Celebrities and city officials watched from a special viewing area on January 23, 2005, when Miami’s famed Everglades Hotel was imploded to make room for a chic waterfront condo development.
Completed in 1926, the Everglades Hotel rose 23 stories above Miami’s Biscayne Bay. A multi-storied cupola atop the hotel accentuated its boxy architecture. But, on September 18, 1926, the worst hurricane in Florida’s history hit Miami, inundating the hotel’s first floor. Despite the flooding, city residents used the hotel for refuge from the destruction surrounding the building. During World War II, the U.S. Navy housed officers training at naval bases in Miami in the Everglades. After the war, an antenna atop the Everglades made the first TV transmissions to the city.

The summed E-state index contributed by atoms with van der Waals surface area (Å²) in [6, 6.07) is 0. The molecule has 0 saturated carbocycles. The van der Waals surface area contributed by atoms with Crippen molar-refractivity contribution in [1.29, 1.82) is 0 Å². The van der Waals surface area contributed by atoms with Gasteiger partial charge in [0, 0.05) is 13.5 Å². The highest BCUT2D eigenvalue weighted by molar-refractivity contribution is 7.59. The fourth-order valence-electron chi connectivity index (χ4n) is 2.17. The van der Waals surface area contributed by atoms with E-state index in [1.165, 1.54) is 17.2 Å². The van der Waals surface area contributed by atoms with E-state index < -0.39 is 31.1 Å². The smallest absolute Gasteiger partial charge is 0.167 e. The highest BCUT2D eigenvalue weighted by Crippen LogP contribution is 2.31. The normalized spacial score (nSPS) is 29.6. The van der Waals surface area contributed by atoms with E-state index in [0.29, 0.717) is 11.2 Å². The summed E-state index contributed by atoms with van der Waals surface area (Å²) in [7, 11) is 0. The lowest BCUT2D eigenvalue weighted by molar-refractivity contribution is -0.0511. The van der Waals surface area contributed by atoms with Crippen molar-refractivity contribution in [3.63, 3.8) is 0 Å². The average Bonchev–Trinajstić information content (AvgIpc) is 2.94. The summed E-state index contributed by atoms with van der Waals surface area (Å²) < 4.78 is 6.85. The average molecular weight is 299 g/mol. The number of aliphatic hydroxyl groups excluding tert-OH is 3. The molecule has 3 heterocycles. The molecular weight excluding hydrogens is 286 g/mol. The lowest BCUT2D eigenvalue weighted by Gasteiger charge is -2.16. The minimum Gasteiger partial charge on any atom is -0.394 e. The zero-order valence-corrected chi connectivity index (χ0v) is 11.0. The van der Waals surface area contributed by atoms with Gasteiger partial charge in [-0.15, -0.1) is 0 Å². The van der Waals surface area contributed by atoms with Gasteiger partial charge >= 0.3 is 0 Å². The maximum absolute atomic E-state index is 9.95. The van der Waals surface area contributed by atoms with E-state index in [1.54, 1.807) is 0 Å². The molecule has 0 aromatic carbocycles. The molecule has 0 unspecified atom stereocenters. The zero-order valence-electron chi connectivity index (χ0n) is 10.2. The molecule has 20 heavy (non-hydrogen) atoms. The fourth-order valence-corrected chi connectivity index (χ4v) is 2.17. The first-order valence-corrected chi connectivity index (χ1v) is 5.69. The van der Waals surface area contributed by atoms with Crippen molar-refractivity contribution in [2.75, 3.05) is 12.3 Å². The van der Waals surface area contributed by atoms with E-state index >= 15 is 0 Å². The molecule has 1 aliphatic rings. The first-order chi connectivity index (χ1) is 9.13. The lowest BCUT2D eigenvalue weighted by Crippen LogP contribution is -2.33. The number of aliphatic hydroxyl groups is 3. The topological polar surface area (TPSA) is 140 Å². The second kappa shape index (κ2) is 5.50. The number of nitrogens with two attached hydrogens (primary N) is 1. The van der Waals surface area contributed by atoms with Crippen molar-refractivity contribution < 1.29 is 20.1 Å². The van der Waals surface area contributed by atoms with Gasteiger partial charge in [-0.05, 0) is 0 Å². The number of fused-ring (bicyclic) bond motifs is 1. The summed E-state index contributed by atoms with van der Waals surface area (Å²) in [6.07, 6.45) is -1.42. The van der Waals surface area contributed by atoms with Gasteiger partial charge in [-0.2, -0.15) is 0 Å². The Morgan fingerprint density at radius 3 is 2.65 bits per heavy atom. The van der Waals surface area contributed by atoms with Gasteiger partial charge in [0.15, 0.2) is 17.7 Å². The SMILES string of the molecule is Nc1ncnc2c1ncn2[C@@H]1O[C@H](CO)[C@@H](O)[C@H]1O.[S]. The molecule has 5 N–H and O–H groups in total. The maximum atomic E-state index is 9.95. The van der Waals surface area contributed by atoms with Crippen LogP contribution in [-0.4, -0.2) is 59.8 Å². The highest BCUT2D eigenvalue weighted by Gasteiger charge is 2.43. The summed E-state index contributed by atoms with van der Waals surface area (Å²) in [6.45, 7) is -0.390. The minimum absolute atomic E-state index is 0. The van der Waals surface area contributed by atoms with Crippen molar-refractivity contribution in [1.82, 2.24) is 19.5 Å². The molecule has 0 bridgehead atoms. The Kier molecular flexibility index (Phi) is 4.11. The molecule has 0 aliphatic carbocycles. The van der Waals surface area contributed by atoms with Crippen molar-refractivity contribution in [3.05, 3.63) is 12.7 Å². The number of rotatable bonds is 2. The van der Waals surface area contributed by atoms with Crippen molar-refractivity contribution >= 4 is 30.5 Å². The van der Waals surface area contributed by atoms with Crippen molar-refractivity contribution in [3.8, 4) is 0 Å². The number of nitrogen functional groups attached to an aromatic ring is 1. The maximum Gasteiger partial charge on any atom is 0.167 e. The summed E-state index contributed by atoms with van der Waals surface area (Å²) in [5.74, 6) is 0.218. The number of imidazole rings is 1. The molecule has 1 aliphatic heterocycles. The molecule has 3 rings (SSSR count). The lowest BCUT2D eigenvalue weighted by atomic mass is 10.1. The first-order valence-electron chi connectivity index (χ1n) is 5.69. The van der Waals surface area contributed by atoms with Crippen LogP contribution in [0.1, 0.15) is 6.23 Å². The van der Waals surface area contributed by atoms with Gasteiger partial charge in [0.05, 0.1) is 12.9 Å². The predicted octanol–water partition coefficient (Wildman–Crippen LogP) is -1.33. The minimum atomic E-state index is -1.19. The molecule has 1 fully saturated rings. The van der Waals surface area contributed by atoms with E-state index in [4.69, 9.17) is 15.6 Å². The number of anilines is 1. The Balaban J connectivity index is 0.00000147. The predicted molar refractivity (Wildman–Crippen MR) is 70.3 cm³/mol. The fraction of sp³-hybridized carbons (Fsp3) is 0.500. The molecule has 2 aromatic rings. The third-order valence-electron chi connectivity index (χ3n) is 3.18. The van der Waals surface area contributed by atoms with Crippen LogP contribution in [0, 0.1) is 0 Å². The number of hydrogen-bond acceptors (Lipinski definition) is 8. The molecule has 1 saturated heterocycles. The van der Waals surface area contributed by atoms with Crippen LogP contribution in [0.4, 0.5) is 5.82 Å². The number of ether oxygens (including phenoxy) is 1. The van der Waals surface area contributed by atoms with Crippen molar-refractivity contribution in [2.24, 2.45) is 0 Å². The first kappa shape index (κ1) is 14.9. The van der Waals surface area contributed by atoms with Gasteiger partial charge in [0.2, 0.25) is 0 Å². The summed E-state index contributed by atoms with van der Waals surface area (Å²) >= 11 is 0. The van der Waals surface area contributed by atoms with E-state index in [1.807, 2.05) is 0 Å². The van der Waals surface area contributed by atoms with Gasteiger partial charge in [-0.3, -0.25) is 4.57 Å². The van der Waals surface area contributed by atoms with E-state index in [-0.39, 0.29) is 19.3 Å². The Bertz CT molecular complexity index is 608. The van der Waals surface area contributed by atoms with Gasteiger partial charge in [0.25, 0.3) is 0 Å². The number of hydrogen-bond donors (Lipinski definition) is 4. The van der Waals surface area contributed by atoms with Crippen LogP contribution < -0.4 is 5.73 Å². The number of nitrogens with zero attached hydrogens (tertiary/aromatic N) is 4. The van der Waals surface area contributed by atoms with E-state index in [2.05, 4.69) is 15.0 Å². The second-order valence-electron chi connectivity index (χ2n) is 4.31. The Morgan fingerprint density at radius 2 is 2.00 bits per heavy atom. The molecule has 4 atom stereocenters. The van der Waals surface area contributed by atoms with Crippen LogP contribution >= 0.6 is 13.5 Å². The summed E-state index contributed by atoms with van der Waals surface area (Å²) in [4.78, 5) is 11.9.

Jimmy Hoffa, head of the Teamsters Union, famously disappeared in 1975, never to be seen again. In 1959, he and the union took over the Everglades Hotel, promising to resuscitate the hotel’s finances. Hoffa had great plans to add a nightclub and build a rooftop pool, but the union became entangled in a lawsuit over mortgage payments. Hoffa would go to jail for taking kickbacks.
The Hotel Everglades continued its downward spiral after the Hoffa era until locals agreed that the oft-renovated, struggling property occupied prime real estate that could be better used. In 2003, the decision was made to tear the hotel down. As a final gift to the city, the owners allowed fire and rescue personnel practice in the hotel's rubble.